A hack on the FBI email portal for law enforcement sent fake emails warning of a made-up cyberattack.
The FBI has blamed a “software misconfiguration” for a hack of its emailing system that saw at least 100,000 emails sent out through its domain on Friday (12 November).
The security flaw allowed an unidentified hacker to enter the FBI’s mass emailing system to communicate with state and local law enforcement, known as the Law Enforcement Enterprise Portal (LEEP), and send fake emails.
The contents of the emails, released by European spam intelligence group Spamhaus, appear to accuse cybersecurity expert and professional hacker Vinny Troia of conducting a hack.
We have been made aware of "scary" emails sent in the last few hours that purport to come from the FBI/DHS. While the emails are indeed being sent from infrastructure that is owned by the FBI/DHS (the LEEP portal), our research shows that these emails *are* fake.
— Spamhaus (@spamhaus) November 13, 2021
While the fake emails were sent out from the FBI’s official LEEP server with the domain @ic.fbi.gov, the FBI said that this server was dedicated to sending notifications to law enforcement partners and not part of the larger FBI corporate email service.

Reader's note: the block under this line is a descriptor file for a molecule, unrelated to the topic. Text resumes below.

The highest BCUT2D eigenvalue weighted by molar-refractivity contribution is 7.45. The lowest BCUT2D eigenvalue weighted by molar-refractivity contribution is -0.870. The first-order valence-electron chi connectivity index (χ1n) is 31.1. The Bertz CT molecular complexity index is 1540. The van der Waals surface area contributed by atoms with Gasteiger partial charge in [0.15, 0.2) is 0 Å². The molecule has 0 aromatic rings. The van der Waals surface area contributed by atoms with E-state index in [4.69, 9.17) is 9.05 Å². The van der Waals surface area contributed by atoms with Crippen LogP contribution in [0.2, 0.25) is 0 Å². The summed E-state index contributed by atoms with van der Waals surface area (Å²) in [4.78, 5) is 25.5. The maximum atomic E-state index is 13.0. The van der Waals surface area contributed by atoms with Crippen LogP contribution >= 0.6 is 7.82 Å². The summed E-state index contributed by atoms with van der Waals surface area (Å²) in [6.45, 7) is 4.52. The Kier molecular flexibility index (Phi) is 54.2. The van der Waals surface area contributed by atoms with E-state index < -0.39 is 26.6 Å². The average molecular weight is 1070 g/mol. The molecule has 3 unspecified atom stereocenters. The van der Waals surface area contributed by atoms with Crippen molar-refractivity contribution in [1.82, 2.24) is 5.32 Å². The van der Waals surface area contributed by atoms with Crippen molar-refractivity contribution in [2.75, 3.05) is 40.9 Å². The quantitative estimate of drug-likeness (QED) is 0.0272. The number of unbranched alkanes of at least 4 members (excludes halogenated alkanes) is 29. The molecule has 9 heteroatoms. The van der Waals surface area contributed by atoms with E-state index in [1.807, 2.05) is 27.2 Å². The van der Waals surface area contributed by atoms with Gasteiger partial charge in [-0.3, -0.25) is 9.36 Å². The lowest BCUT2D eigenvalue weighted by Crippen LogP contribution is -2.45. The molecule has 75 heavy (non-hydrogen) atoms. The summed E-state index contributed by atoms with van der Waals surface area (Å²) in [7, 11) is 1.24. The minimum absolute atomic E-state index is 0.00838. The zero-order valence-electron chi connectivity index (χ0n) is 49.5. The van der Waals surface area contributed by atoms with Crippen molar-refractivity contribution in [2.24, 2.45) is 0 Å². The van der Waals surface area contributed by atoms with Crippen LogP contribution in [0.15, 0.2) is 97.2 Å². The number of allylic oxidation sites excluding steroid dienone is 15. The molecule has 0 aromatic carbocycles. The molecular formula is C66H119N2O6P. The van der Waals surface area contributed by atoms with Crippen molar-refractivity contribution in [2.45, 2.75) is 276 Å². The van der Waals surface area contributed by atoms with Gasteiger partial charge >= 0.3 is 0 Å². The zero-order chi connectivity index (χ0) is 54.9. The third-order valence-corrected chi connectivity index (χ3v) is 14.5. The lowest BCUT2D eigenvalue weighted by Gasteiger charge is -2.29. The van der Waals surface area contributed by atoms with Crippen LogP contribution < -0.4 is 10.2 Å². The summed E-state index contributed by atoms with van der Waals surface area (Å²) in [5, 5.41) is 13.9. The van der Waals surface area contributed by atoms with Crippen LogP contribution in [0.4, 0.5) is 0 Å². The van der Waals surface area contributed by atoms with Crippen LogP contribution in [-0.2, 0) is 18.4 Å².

“[The fake emails] are causing a lot of disruption because the headers are real, they really are coming from FBI infrastructure,” Spamhaus said in a tweet.
No data compromised
The FBI confirmed that the hacker was not able to access or compromise any data or personally identifiable information on the FBI network.
“Once we learned of the incident, we quickly remediated the software vulnerability, warned partners to disregard the fake emails, and confirmed the integrity of our networks,” the FBI said in an updated statement on its website.
“The impacted hardware was taken offline quickly upon discovery of the issue. We continue to encourage the public to be cautious of unknown senders and urge you to report suspicious activity to ic3.gov or cisa.gov.”
In July, US company Kaseya was the victim of a ransomware attack that affected around 1,500 businesses and organisations. The attack sent ripples internationally, impacting a grocery store chain in Sweden, organisations in the UK, and a kindergarten group in New Zealand.
This incident followed a major cyberattack on Ireland’s Health Service Executive earlier this year that crippled its IT systems and left services without access to electronic health records for months.
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